We can readily understand why investors are attracted to unprofitable companies. By way of example, Mirriad Advertising (LON:MIRI) has seen its share price rise 127% over the last year, delighting many shareholders. But the harsh reality is that very many loss making companies burn through all their cash and go bankrupt.
In light of its strong share price run, we think now is a good time to investigate how risky Mirriad Advertising's cash burn is. In this article, we define cash burn as its annual (negative) free cash flow, which is the amount of money a company spends each year to fund its growth. Let's start with an examination of the business' cash, relative to its cash burn.
How Long Is Mirriad Advertising's Cash Runway?
A company's cash runway is calculated by dividing its cash hoard by its cash burn. When Mirriad Advertising last reported its balance sheet in June 2020, it had zero debt and cash worth UK£14m. Looking at the last year, the company burnt through UK£9.6m. That means it had a cash runway of around 18 months as of June 2020. That's not too bad, but it's fair to say the end of the cash runway is in sight, unless cash burn reduces drastically. The image below shows how its cash balance has been changing over the last few years.
How Is Mirriad Advertising's Cash Burn Changing Over Time?
In the last year, Mirriad Advertising did book revenue of UK£1.6m, but its revenue from operations was less, at just UK£1.6m. We don't think that's enough operating revenue for us to understand too much from revenue growth rates, since the company is growing off a low base. So we'll focus on the cash burn, today. While it hardly paints a picture of imminent growth, the fact that it has reduced its cash burn by 24% over the last year suggests some degree of prudence. Clearly, however, the crucial factor is whether the company will grow its business going forward. So you might want to take a peek at how much the company is expected to grow in the next few years.
How Hard Would It Be For Mirriad Advertising To Raise More Cash For Growth?
While Mirriad Advertising is showing a solid reduction in its cash burn, it's still worth considering how easily it could raise more cash, even just to fuel faster growth. Generally speaking, a listed business can raise new cash through issuing shares or taking on debt. One of the main advantages held by publicly listed companies is that they can sell shares to investors to raise cash and fund growth. By comparing a company's annual cash burn to its total market capitalisation, we can estimate roughly how many shares it would have to issue in order to run the company for another year (at the same burn rate).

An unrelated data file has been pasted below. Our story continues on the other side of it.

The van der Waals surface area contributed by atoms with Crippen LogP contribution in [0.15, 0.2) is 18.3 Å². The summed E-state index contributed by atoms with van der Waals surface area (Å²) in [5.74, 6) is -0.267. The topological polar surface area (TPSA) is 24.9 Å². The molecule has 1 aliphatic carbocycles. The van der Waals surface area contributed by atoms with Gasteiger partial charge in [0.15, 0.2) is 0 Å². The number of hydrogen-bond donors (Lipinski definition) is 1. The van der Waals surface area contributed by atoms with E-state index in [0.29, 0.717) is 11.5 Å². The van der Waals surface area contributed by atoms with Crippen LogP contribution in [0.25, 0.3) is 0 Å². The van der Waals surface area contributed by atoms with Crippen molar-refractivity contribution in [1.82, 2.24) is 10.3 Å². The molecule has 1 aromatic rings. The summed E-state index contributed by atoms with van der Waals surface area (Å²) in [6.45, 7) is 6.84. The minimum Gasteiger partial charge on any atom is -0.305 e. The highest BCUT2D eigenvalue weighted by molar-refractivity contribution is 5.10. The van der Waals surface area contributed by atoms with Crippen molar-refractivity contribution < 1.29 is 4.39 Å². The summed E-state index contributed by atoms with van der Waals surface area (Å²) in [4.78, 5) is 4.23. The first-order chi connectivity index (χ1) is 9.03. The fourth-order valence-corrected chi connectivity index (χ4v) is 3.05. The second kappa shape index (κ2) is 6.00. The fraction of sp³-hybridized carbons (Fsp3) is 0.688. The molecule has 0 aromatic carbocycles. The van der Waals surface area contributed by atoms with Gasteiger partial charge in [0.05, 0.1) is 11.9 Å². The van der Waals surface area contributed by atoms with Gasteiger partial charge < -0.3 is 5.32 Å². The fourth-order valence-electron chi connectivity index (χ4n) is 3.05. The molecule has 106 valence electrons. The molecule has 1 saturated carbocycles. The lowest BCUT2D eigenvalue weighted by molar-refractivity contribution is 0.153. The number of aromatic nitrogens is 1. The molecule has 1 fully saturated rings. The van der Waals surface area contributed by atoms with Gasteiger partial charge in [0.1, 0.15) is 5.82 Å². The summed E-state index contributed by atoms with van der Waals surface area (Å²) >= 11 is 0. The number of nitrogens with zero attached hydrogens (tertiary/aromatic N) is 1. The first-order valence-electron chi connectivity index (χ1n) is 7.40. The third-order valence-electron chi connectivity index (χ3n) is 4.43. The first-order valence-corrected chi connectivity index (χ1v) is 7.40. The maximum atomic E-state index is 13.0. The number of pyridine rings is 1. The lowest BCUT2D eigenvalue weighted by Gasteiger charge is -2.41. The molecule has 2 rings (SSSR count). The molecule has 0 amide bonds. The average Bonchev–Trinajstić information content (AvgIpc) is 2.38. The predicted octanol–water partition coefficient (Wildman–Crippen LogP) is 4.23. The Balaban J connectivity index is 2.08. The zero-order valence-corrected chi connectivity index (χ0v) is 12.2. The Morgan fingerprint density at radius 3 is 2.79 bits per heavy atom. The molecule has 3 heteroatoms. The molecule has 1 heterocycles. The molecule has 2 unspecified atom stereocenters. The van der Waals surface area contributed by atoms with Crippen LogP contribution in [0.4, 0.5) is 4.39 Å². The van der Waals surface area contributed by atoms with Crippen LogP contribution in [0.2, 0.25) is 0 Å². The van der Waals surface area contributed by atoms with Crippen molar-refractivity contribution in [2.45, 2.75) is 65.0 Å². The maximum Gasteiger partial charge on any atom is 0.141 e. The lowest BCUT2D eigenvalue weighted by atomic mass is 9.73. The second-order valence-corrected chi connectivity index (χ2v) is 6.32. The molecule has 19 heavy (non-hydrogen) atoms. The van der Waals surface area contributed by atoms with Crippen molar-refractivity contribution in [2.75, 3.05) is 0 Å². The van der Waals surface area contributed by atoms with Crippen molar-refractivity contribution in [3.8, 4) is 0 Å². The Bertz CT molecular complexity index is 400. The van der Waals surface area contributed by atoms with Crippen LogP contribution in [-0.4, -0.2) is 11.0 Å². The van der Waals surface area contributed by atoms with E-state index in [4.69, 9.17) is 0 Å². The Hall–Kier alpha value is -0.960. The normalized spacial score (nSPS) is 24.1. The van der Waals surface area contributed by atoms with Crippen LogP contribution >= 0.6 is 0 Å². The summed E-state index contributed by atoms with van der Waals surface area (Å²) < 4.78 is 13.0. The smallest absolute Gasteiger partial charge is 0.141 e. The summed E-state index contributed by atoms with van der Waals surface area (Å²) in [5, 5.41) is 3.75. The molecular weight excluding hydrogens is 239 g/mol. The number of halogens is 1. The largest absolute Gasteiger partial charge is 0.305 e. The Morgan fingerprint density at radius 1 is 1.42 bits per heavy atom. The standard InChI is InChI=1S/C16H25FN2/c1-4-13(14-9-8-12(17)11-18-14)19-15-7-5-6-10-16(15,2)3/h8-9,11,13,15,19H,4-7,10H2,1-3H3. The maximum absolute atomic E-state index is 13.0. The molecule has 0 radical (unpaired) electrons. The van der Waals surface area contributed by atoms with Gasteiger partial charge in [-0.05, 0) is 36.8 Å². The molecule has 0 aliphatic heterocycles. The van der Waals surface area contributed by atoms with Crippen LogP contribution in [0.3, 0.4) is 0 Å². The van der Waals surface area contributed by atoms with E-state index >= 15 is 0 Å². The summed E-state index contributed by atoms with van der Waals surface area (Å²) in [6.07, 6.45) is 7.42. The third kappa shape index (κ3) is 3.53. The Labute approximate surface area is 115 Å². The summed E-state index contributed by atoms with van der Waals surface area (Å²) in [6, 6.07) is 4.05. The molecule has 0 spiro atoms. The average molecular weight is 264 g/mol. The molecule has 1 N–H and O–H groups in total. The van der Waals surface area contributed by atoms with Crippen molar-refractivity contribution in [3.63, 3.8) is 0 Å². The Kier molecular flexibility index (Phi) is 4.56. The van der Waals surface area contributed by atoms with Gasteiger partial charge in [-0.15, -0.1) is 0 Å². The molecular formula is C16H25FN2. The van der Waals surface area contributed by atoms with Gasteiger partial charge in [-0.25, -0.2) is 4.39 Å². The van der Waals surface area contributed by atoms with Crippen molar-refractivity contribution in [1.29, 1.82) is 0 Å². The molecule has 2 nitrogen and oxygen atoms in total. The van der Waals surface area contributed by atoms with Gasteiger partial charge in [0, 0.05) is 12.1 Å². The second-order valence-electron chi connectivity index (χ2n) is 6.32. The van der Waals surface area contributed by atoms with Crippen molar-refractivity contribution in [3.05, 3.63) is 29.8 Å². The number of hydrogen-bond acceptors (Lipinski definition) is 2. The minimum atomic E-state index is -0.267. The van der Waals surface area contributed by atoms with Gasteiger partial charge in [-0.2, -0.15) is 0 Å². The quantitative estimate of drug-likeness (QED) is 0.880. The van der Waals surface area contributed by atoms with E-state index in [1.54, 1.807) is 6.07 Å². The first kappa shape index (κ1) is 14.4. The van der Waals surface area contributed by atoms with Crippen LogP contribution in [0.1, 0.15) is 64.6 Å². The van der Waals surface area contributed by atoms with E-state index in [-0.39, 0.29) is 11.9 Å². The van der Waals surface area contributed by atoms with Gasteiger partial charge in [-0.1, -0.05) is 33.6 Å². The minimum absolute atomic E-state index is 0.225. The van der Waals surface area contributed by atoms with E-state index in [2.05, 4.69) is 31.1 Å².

Mirriad Advertising's cash burn of UK£9.6m is about 12% of its UK£78m market capitalisation. As a result, we'd venture that the company could raise more cash for growth without much trouble, albeit at the cost of some dilution.
Is Mirriad Advertising's Cash Burn A Worry?
Mirriad Advertising appears to be in pretty good health when it comes to its cash burn situation. One the one hand we have its solid cash burn reduction, while on the other it can also boast very strong cash burn relative to its market cap. While we're the kind of investors who are always a bit concerned about the risks involved with cash burning companies, the metrics we have discussed in this article leave us relatively comfortable about Mirriad Advertising's situation. Readers need to have a sound understanding of business risks before investing in a stock, and we've spotted 3 warning signs for Mirriad Advertising that potential shareholders should take into account before putting money into a stock.
Of course Mirriad Advertising may not be the best stock to buy. So you may wish to see this free collection of companies boasting high return on equity, or this list of stocks that insiders are buying.
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This article by Simply Wall St is general in nature. It does not constitute a recommendation to buy or sell any stock, and does not take account of your objectives, or your financial situation. We aim to bring you long-term focused analysis driven by fundamental data. Note that our analysis may not factor in the latest price-sensitive company announcements or qualitative material. Simply Wall St has no position in any stocks mentioned.
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